Members of Alpha Kappa Alpha Sorority, Inc., Delta Sigma Theta Sorority, Inc., Zeta Phi Beta Sorority, Inc. celebrate their Founders Day this week. Photo: Mario Parks Photography.
Members of Alpha Kappa Alpha Sorority, Inc., Delta Sigma Theta Sorority, Inc., Zeta Phi Beta Sorority, Inc. celebrate their Founders Day this week. Photo: Mario Parks Photography.

Every year, right after the start of the new year, members of the National Pan-Hellenic Council (NPHC), celebrate Founders Day, the day when their respective fraternities and sororities were each originally chartered.

Throughout the month – starting with Kappa Alpha Psi Fraternity, Incorporated – you’ll see the Sigmas, Alphas, AKAs, Zetas and Deltas celebrating their Founders’ Day, honoring the principles of their organizations that were all started over 100 years ago. These institutions were born out of adversity, in culture and with distinction. They represent great pillars of service in our communities today. 

Founders Day is a day to look back over the history of sisterhood and service, and to celebrate the achievements of each organization.

More often referred to as The Divine Nine, or D9, an abbreviation the first nine fraternities and sororities founded between 1906 and 1963, these organizations were the early foundations of establishing unity and scholarship through their communities. They are Alpha Phi Alpha Fraternity Incorporated, Alpha Kappa Alpha Sorority Incorporated, Kappa Alpha Psi Fraternity Incorporated, Omega Psi Phi Fraternity Incorporated, Delta Sigma Theta Sorority Incorporated, Phi Beta Sigma Fraternity Incorporated, Zeta Phi Beta Sorority Incorporated, Sigma Gamma Rho Sorority Incorporated, and Iota Phi Theta Fraternity Incorporated. All nine make up the National Pan-Hellenic Council (NPHC) which was founded May 10, 1930, at Howard University.

Dr. Glenda Baskin Glover, International President of Alpha Kappa Alpha Sorority, Inc., presents $1.6 million to Historically Black College and University (HBCU) presidents at Chicago headquarters during February 2019 ceremony.

Though the words may be different depending on the fraternity or sorority, all were founded to provide an avenue of service and social enrichment for African-American students who were not allowed to join the segregated white Greek organizations.

The history of Black Greek Letter Organizations

BGLOs were launched on the campuses of Historically Black Colleges and Universities (HBCUs) in the early 1900s to create spaces for Black students to build and strengthen professional and social bonds. 

They combated racism as, at the time, many campus membership organizations excluded Black people. Most importantly, BGLOs were built on the principles of  educational advancement and attainment, scholarship and service to promote excellence in the Black community.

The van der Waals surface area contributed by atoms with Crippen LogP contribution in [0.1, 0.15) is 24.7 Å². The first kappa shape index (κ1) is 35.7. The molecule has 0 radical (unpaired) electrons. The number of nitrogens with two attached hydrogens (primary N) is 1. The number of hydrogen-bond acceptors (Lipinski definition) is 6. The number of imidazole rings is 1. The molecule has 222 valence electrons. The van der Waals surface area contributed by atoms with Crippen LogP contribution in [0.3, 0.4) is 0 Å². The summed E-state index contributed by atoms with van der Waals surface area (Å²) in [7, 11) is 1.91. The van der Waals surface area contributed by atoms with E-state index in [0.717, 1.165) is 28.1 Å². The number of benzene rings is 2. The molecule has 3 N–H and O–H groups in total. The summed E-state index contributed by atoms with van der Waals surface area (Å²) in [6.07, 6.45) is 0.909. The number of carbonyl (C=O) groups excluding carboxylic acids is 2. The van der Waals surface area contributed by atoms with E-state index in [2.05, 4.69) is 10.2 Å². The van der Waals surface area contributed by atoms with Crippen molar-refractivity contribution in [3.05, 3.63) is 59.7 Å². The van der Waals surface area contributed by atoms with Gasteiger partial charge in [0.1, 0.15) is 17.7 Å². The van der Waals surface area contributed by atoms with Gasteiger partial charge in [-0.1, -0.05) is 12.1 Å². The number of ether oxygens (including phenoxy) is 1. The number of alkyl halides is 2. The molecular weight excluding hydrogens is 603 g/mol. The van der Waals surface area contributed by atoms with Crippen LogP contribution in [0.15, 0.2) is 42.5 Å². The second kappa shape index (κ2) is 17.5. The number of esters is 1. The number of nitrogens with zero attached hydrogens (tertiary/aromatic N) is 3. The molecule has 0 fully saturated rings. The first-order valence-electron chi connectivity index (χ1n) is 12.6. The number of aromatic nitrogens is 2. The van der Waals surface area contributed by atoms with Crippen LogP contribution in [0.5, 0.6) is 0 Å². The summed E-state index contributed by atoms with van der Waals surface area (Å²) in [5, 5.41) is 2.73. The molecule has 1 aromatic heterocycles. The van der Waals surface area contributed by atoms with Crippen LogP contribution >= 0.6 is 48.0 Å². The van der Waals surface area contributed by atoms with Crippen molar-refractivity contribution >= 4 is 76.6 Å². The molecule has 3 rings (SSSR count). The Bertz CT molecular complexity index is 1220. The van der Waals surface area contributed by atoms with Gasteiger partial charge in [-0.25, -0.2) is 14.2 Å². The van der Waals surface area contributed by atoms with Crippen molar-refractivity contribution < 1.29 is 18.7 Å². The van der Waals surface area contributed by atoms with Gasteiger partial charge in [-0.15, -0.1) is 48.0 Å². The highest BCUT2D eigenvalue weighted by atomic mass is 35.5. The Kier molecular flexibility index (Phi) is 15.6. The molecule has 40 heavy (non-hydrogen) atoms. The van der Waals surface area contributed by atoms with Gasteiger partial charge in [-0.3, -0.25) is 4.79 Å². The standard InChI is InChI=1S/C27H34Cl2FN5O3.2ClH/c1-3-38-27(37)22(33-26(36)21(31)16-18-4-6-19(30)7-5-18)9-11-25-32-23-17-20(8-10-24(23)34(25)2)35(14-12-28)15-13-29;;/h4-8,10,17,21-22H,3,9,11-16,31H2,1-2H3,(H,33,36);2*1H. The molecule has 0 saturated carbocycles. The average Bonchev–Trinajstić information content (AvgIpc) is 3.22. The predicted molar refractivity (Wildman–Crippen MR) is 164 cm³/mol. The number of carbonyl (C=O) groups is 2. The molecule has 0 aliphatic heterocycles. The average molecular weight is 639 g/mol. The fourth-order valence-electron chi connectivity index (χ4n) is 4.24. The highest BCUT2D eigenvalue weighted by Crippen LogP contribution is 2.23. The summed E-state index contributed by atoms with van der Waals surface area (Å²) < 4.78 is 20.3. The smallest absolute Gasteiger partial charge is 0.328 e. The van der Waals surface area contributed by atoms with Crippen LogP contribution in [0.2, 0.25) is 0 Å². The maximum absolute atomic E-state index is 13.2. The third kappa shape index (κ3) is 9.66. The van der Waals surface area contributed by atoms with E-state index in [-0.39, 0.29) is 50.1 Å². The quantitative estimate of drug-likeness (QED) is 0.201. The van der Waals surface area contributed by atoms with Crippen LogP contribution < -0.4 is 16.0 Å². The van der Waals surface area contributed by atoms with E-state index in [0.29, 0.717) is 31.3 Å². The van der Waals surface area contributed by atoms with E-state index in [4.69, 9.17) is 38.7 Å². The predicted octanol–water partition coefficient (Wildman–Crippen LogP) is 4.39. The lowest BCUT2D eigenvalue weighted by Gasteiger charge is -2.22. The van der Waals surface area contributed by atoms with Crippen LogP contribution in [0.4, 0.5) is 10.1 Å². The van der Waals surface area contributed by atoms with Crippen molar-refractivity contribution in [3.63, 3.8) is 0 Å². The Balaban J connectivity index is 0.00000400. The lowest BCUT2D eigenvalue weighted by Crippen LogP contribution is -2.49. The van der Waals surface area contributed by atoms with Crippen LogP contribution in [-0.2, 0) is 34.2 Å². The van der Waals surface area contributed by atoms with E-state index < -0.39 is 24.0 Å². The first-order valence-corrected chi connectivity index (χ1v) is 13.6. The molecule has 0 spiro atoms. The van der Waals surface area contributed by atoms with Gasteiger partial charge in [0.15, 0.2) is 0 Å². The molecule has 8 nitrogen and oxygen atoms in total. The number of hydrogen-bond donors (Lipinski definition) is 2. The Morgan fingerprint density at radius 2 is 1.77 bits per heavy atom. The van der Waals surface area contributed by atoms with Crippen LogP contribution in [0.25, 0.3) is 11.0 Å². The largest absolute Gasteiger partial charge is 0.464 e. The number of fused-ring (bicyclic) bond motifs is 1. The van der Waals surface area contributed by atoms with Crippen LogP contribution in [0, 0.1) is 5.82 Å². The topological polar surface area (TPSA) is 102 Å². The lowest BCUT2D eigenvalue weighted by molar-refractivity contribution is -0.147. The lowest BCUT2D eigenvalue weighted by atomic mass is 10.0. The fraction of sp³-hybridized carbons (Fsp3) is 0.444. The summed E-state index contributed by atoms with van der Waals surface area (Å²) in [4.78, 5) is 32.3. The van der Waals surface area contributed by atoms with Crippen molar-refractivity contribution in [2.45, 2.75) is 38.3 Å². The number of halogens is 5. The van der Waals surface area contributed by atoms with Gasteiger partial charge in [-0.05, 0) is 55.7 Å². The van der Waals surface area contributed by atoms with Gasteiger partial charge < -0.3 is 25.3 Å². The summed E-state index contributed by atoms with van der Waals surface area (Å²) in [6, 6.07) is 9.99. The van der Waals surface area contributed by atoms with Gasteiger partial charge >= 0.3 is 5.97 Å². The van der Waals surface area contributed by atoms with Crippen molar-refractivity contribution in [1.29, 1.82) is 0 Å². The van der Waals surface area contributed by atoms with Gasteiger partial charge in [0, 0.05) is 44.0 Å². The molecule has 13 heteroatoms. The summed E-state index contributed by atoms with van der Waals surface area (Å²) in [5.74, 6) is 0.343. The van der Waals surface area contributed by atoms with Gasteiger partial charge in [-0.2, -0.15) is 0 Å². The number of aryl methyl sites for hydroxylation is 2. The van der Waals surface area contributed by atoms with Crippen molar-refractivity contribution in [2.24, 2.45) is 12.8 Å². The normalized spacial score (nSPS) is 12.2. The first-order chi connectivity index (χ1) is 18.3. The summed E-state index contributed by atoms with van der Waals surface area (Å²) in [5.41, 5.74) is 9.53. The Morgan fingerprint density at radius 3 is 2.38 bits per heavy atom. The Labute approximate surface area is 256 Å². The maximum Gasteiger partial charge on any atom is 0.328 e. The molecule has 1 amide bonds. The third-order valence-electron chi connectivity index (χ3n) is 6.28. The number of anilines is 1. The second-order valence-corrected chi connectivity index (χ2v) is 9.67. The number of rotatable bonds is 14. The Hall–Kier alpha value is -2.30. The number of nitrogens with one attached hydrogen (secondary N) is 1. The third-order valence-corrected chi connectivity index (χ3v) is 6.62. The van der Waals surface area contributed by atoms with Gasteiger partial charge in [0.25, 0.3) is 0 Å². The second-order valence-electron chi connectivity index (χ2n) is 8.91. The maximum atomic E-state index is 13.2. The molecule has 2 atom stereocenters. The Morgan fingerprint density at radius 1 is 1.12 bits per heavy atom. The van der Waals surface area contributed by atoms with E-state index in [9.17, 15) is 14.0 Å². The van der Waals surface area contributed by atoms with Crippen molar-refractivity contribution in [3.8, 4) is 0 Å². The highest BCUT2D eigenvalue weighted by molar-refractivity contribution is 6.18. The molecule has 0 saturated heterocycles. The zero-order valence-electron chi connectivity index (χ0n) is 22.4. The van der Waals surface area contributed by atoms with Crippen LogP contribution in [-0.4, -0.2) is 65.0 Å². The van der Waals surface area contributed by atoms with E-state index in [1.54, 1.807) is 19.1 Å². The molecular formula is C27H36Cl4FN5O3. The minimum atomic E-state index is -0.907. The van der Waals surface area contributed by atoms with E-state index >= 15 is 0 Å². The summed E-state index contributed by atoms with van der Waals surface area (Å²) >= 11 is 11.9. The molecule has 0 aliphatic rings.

Then, on May 10, 1930, The National Pan-Hellenic Council Inc. (NPHC) was formed on the campus of Howard University. It was chartered by Alpha Kappa Alpha Sorority, Inc., Delta Sigma Theta Sorority, Inc., Zeta Phi Beta Sorority, Inc., Kappa Alpha Psi Fraternity, Inc., and Omega Psi Phi Fraternity, Inc. In 1931, Alpha Phi Alpha Fraternity, Inc. and Phi Beta Sigma Fraternity, Inc., joined the council, followed by Sigma Gamma Rho Sorority, Inc. in 1937. The NPHC incorporated under the laws of the State of Illinois in 1937 and Iota Phi Theta Fraternity, Inc., joined the NPHC as its ninth affiliate member in 1997.

Members of Delta Sigma Theta being honored by the city.

The power of these organizations

Over time, the cluster of organizations became known as the “Divine 9”, yielding some of the most influential leaders of color in healthcare, fashion, business, global affairs, politics and more. Also, leaders from the Divine 9 have been credited with pushing some of the most transformative change in our communities and throughout the world.

Alpha Kappa Alpha pushed anti-lynching legislation in 1921 and created the first congressional lobby for a racial minority group’s civil rights in 1938. Delta Sigma Theta Sorority Inc. played a critical role in the Women’s Suffrage March in 1913, ensuring women’s right to vote. Alpha Phi Alpha Fraternity Inc., the first Black greek-letter fraternity, launched a voter-education program called “A Voteless People is a Hopeless People,” way back in the 1930s when Black citizens faced extraordinary voter suppression efforts.

Late congressman and civil-rights icon John Lewis was a member of Phi Beta Sigma Fraternity, Inc. Shirley Chisholm, a member of Delta Sigma Theta, was the first Black woman to seek the presidential nomination of a major political party. House Majority Whip James Clyburn is an Omega man. 

The first Black U.S. Supreme Court Justice, Thurgood Marshall, was a proud member of Alpha Phi Alpha. Dr. Martin Luther King, Jr. and Senator Raphael Warnock are also brothers of Alpha Phi Alpha and the leaders of the iconic Ebenezer Baptist Church in Atlanta. Last but not least, our nation’s first Black Woman Vice President, Kamala Harris, is a member of Alpha Kappa Alpha.

Other Black Greek giants include W.E.B. DuBois, AL Roker, Toni Morrison, Arthur Ashe, Corretta Scott King, Zora Neale Hurston, Maya Angelou and an endless list of celebrities and entertainers.

  • December 4, 1906 – Alpha Phi Alpha, Cornell University
  • January 15, 1908 – Alpha Kappa Alpha, Howard University
  • January 5, 1911 – Kappa Alpha Psi, Indiana University
  • November 17, 1911 – Omega Psi Phi, Howard University
  • January 13, 1913  – Delta Sigma Theta, Howard University
  • January 9, 1914 – Phi Beta Sigma, Howard University
  • January 16, 2020 – Zeta Phi Beta, Howard University
  • November 12, 1922 – Sigma Gamma Rho, Butler University
  • September 19, 1963 – Iota Phi Theta, Morgan State University